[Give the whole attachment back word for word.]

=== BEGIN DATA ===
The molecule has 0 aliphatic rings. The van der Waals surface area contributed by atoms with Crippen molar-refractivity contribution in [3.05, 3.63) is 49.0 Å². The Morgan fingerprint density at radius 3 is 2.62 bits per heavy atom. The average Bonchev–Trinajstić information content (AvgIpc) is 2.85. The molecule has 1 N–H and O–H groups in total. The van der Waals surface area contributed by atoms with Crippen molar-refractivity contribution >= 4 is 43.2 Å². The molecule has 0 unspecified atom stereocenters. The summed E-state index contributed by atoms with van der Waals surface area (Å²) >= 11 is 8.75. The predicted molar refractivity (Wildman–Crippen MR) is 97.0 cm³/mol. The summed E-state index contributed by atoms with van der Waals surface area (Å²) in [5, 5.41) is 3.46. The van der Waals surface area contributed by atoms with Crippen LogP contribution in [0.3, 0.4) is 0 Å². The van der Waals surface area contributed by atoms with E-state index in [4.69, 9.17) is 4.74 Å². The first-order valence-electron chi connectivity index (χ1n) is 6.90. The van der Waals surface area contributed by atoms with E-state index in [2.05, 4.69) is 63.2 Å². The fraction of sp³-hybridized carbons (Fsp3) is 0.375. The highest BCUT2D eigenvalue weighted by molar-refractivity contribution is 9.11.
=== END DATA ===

The molecule has 0 aliphatic rings. The van der Waals surface area contributed by atoms with Crippen molar-refractivity contribution in [3.05, 3.63) is 49.0 Å². The Morgan fingerprint density at radius 3 is 2.62 bits per heavy atom. The average Bonchev–Trinajstić information content (AvgIpc) is 2.85. The molecule has 1 N–H and O–H groups in total. The van der Waals surface area contributed by atoms with Crippen molar-refractivity contribution >= 4 is 43.2 Å². The molecule has 0 unspecified atom stereocenters. The summed E-state index contributed by atoms with van der Waals surface area (Å²) >= 11 is 8.75. The predicted molar refractivity (Wildman–Crippen MR) is 97.0 cm³/mol. The summed E-state index contributed by atoms with van der Waals surface area (Å²) in [5, 5.41) is 3.46. The van der Waals surface area contributed by atoms with Crippen LogP contribution in [0.3, 0.4) is 0 Å². The van der Waals surface area contributed by atoms with E-state index in [4.69, 9.17) is 4.74 Å². The first-order valence-electron chi connectivity index (χ1n) is 6.90. The van der Waals surface area contributed by atoms with E-state index in [2.05, 4.69) is 63.2 Å². The fraction of sp³-hybridized carbons (Fsp3) is 0.375. The highest BCUT2D eigenvalue weighted by molar-refractivity contribution is 9.11.